Ride-hailing services such as Lyft and Uber are creating more climate pollution and road congestion per trip than the transportation options they displace, according to a new report from the Union of Concerned Scientists.
- Self-Driving Cars Could Cause More Pollution – Unless Electric Grid ... ›
- Can Uber and Lyft Be a Climate Solution? - EcoWatch ›
- Now Is the Perfect Time to Rethink Green Transportation ›
EcoWatch Daily Newsletter
Yet another reason to avoid the typical western diet: eating high-fat, highly processed junk food filled with added sugars can impair brain function and lead to overeating in just one week.
- 7 Nutrient Deficiencies That Are Incredibly Common - EcoWatch ›
- C. Diff Is Evolving Into Superbug in Response to Western Sugary Diets ›
- Men Who Eat 'Western' Junk Food Diet Have Lower Sperm Counts ... ›
On average, around half of all early deaths from poor air quality in the U.S. are associated with pollution produced out-of-state, a new study has found.
- Disbanded Air Pollution Panel Finds EPA Standards Don't Protect ... ›
- U.S. Air Quality Is Headed the Wrong Way - EcoWatch ›
- 7 Million More Americans Breathe Unhealthy Air Since Last 'State of ... ›
- EPA Rejects States' Health Concerns Over Upwind Coal Air Pollution ›
- Polluted U.S. Neighborhoods Haven't Improved in 40 Years ›
The Philadelphia Energy Solutions Refining Complex on June 21, 2019 in Philadelphia, Pennsylvania, after a massive fire erupted that triggered explosions. Eduardo Munoz Alvarez / Getty Images
Emissions of the cancer-causing chemical benzene exceeded federal limits at 10 oil refineries across the U.S. last year, a new report from the Environmental Integrity Project has found.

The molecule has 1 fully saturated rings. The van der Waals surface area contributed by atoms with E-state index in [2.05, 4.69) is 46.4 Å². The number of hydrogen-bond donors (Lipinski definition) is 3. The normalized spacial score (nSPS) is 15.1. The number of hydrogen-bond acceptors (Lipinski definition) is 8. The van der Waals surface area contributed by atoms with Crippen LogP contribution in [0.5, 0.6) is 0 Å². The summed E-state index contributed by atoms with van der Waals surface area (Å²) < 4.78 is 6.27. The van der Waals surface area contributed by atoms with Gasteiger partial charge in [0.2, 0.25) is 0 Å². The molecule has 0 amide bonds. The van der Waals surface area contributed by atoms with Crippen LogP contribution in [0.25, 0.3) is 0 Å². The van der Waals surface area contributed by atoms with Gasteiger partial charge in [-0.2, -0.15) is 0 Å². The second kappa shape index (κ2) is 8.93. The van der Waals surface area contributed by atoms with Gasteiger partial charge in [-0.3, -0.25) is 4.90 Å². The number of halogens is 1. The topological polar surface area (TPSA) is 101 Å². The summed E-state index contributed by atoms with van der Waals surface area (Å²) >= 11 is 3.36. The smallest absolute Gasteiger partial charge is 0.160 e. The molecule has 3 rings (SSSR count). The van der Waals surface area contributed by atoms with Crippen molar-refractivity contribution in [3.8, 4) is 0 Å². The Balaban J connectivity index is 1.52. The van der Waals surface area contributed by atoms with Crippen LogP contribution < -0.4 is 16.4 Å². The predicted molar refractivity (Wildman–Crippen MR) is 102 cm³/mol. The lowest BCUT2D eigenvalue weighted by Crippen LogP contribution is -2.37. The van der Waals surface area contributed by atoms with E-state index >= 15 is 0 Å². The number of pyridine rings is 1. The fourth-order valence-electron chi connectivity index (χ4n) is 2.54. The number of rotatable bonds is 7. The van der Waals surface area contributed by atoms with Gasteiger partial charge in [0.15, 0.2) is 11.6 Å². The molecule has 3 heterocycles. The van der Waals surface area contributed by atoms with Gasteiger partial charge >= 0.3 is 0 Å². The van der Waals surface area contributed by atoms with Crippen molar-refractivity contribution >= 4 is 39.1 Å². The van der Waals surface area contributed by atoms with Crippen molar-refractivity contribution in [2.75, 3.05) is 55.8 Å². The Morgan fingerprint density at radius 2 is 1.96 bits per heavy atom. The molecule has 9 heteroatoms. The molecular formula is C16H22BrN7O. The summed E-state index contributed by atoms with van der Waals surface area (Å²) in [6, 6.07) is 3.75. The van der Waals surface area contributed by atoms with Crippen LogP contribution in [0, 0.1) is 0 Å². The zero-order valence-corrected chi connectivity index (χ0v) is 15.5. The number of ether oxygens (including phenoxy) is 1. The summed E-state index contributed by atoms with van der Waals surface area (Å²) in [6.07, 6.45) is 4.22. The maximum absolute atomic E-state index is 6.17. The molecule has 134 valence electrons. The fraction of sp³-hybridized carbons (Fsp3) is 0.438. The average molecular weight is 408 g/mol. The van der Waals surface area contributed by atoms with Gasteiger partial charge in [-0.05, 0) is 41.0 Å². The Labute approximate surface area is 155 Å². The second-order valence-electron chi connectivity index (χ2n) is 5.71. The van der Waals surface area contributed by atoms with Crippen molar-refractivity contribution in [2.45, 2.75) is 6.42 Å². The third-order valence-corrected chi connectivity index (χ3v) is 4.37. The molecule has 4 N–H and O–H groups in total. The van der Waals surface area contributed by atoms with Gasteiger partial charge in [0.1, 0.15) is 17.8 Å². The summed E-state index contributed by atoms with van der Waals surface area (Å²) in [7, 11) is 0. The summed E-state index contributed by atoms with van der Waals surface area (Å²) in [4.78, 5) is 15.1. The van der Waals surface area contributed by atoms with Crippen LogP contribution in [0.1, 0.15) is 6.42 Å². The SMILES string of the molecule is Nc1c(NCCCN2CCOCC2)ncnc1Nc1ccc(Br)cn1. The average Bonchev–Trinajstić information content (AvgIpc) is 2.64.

- After Earlier Assurances Over Air Quality, Benzene From ... ›
- Drummond to pay $775k in ABC Coke benzene pollution settlement ... ›
- Benzene Pollution from Deer Park Fire a "Real Risk to Human Health" ›
- Elevated level of cancer-causing benzene detected at Greeley school ›
- Six Texas Oil Refineries Are Among the Nation's Worst Benzene ... ›
Quitting smoking now may do more than just prevent further damage to your lungs — it could jumpstart the release of healthy cells that actually repair the linings of your airways.
The lungs of ex-smokers contained up to four times as many genetically healthy cells than those of current smokers. The Sanger Institute / UCL<p>"People who have smoked heavily for 30, 40 or more years often say to me that it's too late to stop smoking - the damage is already done," joint senior author Dr. Peter Campbell, of the Wellcome Sanger Institute, said in <a href="https://www.eurekalert.org/pub_releases/2020-01/cru-ntl012820.php" target="_blank">a press statement</a>.</p> <p>"What is so exciting about our study is that it shows that it's never too late to quit - some of the people in our study had smoked more than 15,000 packs of cigarettes over their life, but within a few years of quitting many of the cells lining their airways showed no evidence of damage from tobacco."</p> <p>Smoking causes up to 10,000 extra mutations in nine out of every 10 lung cells, the researchers found, including many that cause cancer. But in the former smokers the researchers examined, there were four times as many healthy cells, with up to 40 percent of their lung cells appearing no different than those in someone who has never smoked, <a href="https://www.bbc.com/news/health-51279355" target="_blank">BBC News reported</a>.</p><p>"There is a population of cells that, kind of, magically replenish the lining of the airways," Campbell said <a href="https://www.bbc.com/news/health-51279355" target="_blank">according to BBC News</a>.</p> <p>For the study, the researchers took lung biopsies from 16 people, including adults and children. Among them were current and former smokers, as well as those who were never smokers. They then sequenced the DNA of 632 non-cancerous cells from the samples and analyzed the patterns of mutations, the <a href="https://www.dailymail.co.uk/news/article-7945499/Giving-smoking-spark-growth-healthy-cells-reverse-damage-nicotine.html" target="_blank">Daily Mail reported</a>.</p>